holding that wrongful acts for purposes of economic duress include the assertion of a claim known to be false, or a bad faith threat to breach a contract or to withhold a paymentSummary of this case from Rescue v. County of Placer; Mark Starr
Docket No. 28919.
June 29, 1984.
Appeal from Superior Court of San Diego County, No. N-18775, Fiorenzo V. Lopardo, Judge.
Phillip Stein for Defendants and Appellants.
Thomas E. Wenbourne for Plaintiff and Respondent.
Ashton Development, Inc. and Bob Britton, Inc. appeal from the judgment awarding Rich Whillock, Inc. $22,286.45 for the balance due under a grading and excavating contract. Following a nonjury trial the court entered judgment after it found a settlement agreement and release signed by Rich Whillock, Inc., were the products of economic duress and thus provided no defense to its contract claim. We conclude substantial evidence supports the court's finding and affirm the judgment.
Factual and Procedural Background
On February 17, 1981, Bob Britton, president of Bob Britton, Inc., signed a contract for grading and excavating services to be provided by Rich Whillock, Inc. at a price of $112,990. The work was to be done on a project by Ashton Development, Inc., Bob Britton, Inc., was general contractor on the project and the agent for Ashton Development, Inc., in all dealings with Rich Whillock, Inc. Work began the day the contract was signed.
In late March 1981 Rich Whillock, Inc., encountered rock on the project site. A meeting was held at the site to discuss the problem. In attendance were Greg Whillock and Jim Rich, president and vice-president of Rich Whillock, Inc., Bob Britton, Berj Aghadjian, president of Ashton Development, Inc., and a man from a blasting company. Everyone agreed the rock would have to be blasted. The $112,990 contract price expressly excluded blasting. The contract also stated "[a]ny rock encountered will be considered an extra at current rental rates." In response to Britton's inquiry, Whillock and Rich estimated the extra cost to remove the rock would be about $60,000, for a total contract price of approximately $172,000. They also emphasized, however, the estimate was not firm and the actual cost could go much higher due to the unpredictable nature of rock work.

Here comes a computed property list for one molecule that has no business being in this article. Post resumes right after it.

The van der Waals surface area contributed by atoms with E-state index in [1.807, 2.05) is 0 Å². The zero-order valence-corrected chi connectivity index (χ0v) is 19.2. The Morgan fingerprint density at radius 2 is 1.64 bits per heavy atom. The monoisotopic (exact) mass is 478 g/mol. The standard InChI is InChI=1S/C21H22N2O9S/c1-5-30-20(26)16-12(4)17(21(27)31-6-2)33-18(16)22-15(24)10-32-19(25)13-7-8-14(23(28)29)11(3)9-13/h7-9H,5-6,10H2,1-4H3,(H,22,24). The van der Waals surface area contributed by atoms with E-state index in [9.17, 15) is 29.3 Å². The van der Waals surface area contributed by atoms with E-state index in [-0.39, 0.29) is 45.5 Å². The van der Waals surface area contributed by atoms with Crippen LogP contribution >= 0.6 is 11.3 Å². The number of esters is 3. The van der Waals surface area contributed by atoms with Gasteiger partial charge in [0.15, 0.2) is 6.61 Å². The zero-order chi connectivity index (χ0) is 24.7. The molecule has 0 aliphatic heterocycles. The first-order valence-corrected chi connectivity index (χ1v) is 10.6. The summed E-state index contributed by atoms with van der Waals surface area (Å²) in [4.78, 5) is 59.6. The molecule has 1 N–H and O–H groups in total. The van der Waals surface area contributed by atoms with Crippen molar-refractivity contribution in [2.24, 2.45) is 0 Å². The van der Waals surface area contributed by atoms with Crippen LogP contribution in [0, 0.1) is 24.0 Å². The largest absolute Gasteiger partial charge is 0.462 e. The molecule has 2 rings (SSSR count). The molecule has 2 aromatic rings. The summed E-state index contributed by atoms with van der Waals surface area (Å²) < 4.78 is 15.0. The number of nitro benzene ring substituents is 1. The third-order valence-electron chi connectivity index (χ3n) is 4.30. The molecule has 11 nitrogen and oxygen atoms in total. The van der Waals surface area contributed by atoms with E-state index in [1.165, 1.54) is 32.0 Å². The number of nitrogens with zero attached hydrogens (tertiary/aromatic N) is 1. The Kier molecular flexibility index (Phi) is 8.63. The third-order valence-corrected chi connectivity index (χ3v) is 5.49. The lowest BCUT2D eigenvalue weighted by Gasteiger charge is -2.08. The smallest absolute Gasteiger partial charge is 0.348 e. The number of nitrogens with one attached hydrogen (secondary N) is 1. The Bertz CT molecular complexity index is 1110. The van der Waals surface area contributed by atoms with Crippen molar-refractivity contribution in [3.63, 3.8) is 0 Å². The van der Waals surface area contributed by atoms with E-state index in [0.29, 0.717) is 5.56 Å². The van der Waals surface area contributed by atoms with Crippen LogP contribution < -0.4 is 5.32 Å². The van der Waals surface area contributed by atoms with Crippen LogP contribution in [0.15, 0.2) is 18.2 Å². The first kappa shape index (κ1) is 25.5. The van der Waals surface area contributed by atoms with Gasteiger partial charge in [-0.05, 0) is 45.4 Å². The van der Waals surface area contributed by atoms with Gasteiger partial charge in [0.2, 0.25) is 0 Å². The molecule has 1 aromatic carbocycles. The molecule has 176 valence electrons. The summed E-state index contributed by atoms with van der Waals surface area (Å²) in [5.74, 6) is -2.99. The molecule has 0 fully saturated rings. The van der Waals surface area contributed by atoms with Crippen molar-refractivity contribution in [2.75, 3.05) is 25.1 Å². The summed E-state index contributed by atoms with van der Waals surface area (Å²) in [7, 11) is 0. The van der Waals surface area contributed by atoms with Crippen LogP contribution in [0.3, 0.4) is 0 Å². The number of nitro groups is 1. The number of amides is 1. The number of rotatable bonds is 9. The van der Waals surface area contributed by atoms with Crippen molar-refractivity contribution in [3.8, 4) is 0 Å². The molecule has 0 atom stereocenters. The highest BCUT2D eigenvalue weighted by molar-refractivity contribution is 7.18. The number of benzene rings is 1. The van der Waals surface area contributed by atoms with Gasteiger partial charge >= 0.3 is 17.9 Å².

Britton directed Whillock and Rich to go ahead with the rock work and bill him for the extra costs and said they would be paid. Rich Whillock, Inc., proceeded accordingly, submitting invoices and receiving payments every other week. The invoices separately stated the charges for the regular contract work and the extra rock work and were supported by attached employee time sheets. Toward the end of April Whillock asked Britton if he had any questions about any of the billings. Britton had no questions and told Whillock to continue with the rock work because it had to be done.
By June 17, 1981, after receiving payments totalling $190,363.50, Rich Whillock, Inc., submitted a final billing for an additional $72,286.45. After consulting with Aghadjian, Britton refused to pay. When Whillock asked why, Britton explained he and Aghadjian were short on funds for the project and had no money left to pay the final billing. Up until he received that billing, Britton had no complaints about the work done or the invoices submitted by Rich Whillock, Inc., and had never asked for any accounting of charges in addition to that already provided. Whillock told Britton he and Rich would "go broke" if not paid because they were a new company, the project was a big job for them, they had rented most of their equipment and they had numerous subcontractors waiting to be paid. Britton replied he and Aghadjian would pay them $50,000 or nothing, and they could sue for the full amount if unsatisfied with the compromise.
On July 10, 1981, Britton presented Rich with an agreement for a final compromise payment of $50,000. The agreement provided $25,000 would be paid "upon receipt of this signed agreement," to be followed by a second $25,000 payment on August 10, 1981, "upon receipt of full and unconditional releases for all labor, material, equipment, supplies, etc., purchased, acquired or furnished for this contract up to and including August 10, 1981." Rich repeated Whillock's earlier statements about the probable effects of nonpayment on their business. Britton replied: "I have a check for you, and just take it or leave it, this is all you get. If you don't want this, you have got to sue me." Rich then signed the agreement and received a $25,000 check after telling Britton the agreement was "blackmail" and he was signing it only because he had to in order to survive. Rich Whillock, Inc., received the second $25,000 payment on August 20, 1981, at which time Whillock signed a standard release form.